3. As soon as an emotion is experienced, this emotion becomes the centre of the awareness of a
person, also leading to an increased self-awareness. Emotions can hardly be denied. They can
be disguised towards others but rarely towards oneself.
Consequently, emotions are portrayed as ways of being, and as holistic episodes that include
physiological, psychological, and behavioural aspects (Schutz et al, 2006, p. 345). As such, they are
interrelated with cognition; they have to do with motivation and acting; emotions can be expressed
and observed; emotions are felt in the body. The multiple aspects of emotions lead to the multi-
component approach of emotion. Usually, five components are described (Scherer, 1987; Izard,
1. The affective component is the subjective, individual experience of a person (e.g. feelings of
trepidation during a presentation in front of the class).
2. The cognitive component represents all thoughts in relation to the emotion (e.g. thinking
about the consequences of possible success or failure).
3. The expressive component summarizes all the possibilities for expressing an emotion (e.g. a
mortified/frozen face).
4. The motivational component addresses the impulses for action, stimulated or inhibited by the
emotion (e.g. working on easy tasks before turning to the more difficult ones).
5. And finally, the physiological component includes the physiological reactions associated with
an emotion (e.g. accelerated heart beat).
Multi-component approaches explain the form of an emotion. They cannot predict differences in
emotional experiences. As a consequence, additional criteria for a systematic analysis of the quality
of an emotion are identified. At least eight indicators can be taken into account (Pekrun, 1992;
Hascher, 2005; Edlinger & Hascher, 2008):
1. the valence of an emotion (pleasant = positive, unpleasant = negative, and ambivalent);
2. the arousal level (deactivatingactivating);
3. its intensity (lowintense);
4. and duration (shortlong);
5. the frequency of its occurrence (seldomfrequent);
6. the time dimension (retrospective like relief, actual like enjoyment, prospective like hope);
7. the point of reference (self-related like pride, orientated towards other persons like sympathy,
or referring to an activity like boredom);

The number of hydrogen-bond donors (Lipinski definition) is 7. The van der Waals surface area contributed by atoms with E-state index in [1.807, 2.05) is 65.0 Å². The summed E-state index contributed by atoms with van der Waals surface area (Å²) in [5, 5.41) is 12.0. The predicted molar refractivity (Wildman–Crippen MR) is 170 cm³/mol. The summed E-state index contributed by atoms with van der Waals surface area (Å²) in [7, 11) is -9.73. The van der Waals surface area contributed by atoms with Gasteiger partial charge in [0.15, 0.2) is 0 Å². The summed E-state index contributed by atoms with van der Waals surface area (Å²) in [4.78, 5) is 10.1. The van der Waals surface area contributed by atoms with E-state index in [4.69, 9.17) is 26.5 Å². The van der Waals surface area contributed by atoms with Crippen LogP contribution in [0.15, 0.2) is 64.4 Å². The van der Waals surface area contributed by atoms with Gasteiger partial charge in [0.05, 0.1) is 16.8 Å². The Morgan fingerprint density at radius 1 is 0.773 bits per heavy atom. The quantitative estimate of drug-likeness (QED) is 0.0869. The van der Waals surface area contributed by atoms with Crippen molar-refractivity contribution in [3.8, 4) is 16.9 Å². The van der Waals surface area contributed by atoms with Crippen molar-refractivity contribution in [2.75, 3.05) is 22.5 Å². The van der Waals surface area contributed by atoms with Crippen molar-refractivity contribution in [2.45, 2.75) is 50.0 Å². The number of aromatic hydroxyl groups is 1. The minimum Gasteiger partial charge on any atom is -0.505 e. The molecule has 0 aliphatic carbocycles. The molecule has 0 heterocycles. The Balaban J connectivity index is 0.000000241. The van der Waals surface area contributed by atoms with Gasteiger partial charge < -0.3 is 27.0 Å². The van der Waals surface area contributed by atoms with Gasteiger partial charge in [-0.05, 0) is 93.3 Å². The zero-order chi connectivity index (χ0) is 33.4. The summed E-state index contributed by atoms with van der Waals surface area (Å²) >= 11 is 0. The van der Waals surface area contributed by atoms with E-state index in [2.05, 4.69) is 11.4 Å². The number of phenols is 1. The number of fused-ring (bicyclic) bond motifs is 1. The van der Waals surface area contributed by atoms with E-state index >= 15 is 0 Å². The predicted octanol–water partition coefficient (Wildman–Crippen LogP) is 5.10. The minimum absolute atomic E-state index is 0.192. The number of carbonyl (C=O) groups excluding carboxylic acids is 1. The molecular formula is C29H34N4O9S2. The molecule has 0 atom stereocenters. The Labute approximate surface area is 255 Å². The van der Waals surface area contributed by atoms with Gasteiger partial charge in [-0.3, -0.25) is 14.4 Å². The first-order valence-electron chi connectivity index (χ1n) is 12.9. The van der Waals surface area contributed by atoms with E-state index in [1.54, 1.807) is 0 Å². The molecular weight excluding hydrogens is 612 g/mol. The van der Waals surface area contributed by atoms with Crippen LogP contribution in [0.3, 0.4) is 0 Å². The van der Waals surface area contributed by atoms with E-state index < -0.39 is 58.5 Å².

8. and finally, the context of an emotion (during learning, in achievement situations, during
instruction, in social interactions, etc.)

Learning and Emotion

Additionally, there is another categorization addressing the fact that emotions can be situation-
specific or apply to a broader context. This differentiation is described by the terms state- versus
trait-emotion. For example, anxiety as a state depends on the threatening features of the situation,
whereas anxiousness is a trait, a disposition of a person who is likely to react anxiously in different,
not necessarily menacing situations. Accordingly, Schutz et al (2009) recently suggested the
differentiation into three forms of emotional experiences:
core affect (moods like feeling blue);
emotional episodes (state emotions like sadness); and
affective tendencies (trait emotions like being depressed).

2. Functions of Emotions for Learning and School Learning

So far, the definition of the term emotion has been introduced. The form and quality of emotions,
however, do not explain their function. How important are emotions for learning?

Functions of Emotions for Learning in General

Although learning and emotion are interdependent, the influence of emotion on learning has to be
theoretically analysed and empirically investigated. The basic question is: Why should emotions
influence the learning process? Today, several theories hold at least some empirical evidence.
Three of them will be outlined here. Most of them are based on experimental research on mood
induction, which investigated the effects of mood on information processes. Mood induction is a
method by which subjects are induced to experience a pleasant or unpleasant emotion for a period
of time. This can be achieved by using personal memories, or by being confronted with positive or
negative information, or by experiencing a positive or negative situation, and so on.
1. One of the most well-known theories is called mood-congruence-hypothesis: Based on the
idea of cognitive networks (Bower, 1981), this hypothesis predicts that mood congruence eases
cognitive processes. Positive information (such as feedback after a successful test) can be more
easily recalled in a positive mood (like enjoyment) than in a negative mood (like sadness);
negative information (such as finding you have failed an exam) is more easily recalled in a
negative instead of a positive mood. Reasons for the power of congruence lie in the